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An exact Courant algebroid $E$ is one such that the sequence $0\to T^\star M\xrightarrow{\rho^\star} E^\star\simeq E\xrightarrow{\rho} TM\to 0$ is exact. Here $\rho$ is the anchor of the algebroid. Since the sequence is exact, we have a splitting $\varepsilon:TM\rightarrow E$.

However I would like to show that we can always choose an isotropic splitting, that is, such that $\langle\varepsilon(X),\varepsilon(Y)\rangle=0$ for all $X$ and $Y$ in $TM$, where $\langle\cdot,\cdot\rangle$ is the pairing of the algebroid.

Authors say it is always possible to find such an isotropic splitting but I don't see why. Could someone can explain this fact?

Thank you.

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1 Answer 1

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This answer, due to Roytenberg, is taken from http://arxiv.org/abs/math/9910078 page 48 (below Corollary 3.8.4)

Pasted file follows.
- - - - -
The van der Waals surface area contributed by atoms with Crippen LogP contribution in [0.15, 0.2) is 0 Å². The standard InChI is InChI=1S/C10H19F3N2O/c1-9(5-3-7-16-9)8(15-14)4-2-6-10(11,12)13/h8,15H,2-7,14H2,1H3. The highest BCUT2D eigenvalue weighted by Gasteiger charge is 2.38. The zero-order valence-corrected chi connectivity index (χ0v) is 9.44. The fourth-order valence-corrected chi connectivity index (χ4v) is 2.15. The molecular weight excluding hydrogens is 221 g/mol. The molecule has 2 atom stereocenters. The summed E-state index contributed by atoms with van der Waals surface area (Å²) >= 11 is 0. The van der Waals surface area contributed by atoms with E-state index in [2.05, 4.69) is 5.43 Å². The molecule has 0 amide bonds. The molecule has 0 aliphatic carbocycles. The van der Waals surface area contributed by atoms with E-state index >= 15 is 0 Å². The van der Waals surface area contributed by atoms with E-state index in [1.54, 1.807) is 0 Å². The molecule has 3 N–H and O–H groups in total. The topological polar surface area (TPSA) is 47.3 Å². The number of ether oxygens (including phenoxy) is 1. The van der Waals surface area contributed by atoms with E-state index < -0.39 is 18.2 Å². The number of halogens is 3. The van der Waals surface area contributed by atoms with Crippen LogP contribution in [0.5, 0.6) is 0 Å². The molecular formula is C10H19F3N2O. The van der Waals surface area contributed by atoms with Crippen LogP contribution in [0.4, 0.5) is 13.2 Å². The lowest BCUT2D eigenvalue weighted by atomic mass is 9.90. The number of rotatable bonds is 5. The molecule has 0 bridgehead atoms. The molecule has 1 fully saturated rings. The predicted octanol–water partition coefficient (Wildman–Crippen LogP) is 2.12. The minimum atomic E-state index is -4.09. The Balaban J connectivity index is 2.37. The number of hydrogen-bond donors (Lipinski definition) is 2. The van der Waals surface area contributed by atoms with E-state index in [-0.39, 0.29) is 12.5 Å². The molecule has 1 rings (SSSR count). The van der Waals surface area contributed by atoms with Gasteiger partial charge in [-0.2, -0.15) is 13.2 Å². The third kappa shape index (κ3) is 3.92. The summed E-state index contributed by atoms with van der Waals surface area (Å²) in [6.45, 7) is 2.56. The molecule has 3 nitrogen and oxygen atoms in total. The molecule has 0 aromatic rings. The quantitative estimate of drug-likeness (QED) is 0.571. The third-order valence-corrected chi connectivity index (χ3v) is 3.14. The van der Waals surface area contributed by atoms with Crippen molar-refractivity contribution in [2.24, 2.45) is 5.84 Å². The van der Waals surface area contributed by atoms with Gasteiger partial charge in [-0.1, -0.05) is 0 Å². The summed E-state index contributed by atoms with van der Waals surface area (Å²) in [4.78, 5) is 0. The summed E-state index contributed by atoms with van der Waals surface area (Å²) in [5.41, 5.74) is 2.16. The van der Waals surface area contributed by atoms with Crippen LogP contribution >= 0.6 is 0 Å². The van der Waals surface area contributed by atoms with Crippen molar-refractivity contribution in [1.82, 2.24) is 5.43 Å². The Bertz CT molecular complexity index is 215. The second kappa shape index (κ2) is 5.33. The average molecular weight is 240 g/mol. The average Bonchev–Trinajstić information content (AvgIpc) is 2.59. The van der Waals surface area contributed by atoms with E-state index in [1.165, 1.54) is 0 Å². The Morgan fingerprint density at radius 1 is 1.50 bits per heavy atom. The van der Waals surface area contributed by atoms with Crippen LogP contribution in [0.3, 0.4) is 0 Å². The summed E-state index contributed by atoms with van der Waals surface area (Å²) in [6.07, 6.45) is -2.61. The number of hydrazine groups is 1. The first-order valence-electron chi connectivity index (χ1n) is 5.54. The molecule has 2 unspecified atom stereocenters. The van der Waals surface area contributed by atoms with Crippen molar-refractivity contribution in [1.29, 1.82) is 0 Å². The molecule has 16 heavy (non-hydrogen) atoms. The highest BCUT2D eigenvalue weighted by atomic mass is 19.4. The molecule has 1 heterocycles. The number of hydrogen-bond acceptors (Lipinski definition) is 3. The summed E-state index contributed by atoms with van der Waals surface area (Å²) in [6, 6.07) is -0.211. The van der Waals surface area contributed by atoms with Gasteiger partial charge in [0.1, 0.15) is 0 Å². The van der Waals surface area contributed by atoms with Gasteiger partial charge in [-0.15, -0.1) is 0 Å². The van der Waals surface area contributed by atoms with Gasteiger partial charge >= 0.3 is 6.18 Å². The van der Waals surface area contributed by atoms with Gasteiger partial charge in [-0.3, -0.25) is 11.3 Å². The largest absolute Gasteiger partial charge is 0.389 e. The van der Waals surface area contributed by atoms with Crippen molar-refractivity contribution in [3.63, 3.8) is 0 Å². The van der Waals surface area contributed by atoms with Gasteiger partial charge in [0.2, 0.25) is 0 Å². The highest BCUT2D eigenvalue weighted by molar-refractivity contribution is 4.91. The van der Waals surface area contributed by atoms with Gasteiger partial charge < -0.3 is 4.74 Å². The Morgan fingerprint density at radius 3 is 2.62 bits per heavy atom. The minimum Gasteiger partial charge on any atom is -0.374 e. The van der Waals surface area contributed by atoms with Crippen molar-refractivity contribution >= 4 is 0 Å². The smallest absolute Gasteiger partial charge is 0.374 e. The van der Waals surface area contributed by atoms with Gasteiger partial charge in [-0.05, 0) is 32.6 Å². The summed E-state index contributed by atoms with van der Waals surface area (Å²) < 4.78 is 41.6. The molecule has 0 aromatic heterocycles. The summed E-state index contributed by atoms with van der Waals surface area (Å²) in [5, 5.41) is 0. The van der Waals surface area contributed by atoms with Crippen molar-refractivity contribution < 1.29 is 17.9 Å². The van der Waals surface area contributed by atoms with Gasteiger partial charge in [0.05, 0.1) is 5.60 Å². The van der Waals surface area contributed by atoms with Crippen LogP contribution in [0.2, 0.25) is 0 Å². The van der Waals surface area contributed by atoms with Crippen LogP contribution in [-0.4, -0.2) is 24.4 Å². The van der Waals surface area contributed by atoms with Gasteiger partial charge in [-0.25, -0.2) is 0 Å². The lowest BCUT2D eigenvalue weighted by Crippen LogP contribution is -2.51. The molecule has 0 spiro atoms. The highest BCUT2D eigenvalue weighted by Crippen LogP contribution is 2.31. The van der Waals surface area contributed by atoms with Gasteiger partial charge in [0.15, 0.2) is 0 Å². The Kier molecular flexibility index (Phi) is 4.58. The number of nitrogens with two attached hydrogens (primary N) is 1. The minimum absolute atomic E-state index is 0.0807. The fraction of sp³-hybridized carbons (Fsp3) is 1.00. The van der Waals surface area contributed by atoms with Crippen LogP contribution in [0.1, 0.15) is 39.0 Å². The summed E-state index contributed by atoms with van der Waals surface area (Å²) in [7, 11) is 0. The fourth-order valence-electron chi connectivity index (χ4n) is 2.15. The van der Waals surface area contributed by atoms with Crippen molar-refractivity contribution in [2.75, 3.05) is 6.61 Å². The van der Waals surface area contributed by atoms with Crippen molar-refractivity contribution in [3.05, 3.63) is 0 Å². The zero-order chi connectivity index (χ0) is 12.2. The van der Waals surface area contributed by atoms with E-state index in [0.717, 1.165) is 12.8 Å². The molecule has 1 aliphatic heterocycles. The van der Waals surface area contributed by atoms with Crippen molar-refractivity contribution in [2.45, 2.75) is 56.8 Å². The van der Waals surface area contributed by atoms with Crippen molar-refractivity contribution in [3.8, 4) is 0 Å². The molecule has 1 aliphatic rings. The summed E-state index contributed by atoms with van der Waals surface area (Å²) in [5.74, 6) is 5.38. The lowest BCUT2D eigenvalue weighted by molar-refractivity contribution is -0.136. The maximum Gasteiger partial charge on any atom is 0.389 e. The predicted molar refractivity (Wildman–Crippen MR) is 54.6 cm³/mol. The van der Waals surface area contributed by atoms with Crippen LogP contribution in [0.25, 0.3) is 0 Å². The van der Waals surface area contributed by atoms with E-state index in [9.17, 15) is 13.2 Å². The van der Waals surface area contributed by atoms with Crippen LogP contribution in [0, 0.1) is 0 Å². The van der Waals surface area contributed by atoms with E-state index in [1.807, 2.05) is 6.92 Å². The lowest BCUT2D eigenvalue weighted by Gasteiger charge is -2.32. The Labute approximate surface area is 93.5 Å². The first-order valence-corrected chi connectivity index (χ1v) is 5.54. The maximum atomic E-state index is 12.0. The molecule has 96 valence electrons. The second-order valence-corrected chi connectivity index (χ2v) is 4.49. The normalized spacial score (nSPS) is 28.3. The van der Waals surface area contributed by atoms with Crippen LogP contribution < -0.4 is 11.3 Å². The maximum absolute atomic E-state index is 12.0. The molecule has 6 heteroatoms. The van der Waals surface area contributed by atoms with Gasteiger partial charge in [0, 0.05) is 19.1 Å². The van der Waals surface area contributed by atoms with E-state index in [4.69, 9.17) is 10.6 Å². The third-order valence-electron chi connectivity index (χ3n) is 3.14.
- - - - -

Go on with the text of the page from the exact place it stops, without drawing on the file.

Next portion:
"First, remark that $\rho^{\star}T^{\star}M$ is isotropic. Once we have one isotropic subbundle $T^{*}M$, transversal isotropic subbundles are sections of a bundle over $M$ whose fiber is an open cell in the Grassmanian of isotropic subspaces of half dimension in a pseudo-Euclidean space of signature zero; the fiber is contractible (it is diffeomorphic to the linear space of skew-symmetric matrices), so sections always exist."

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Thank you! Finally it is not as easy as I thought... –  Benjamin Oct 4 '12 at 5:31

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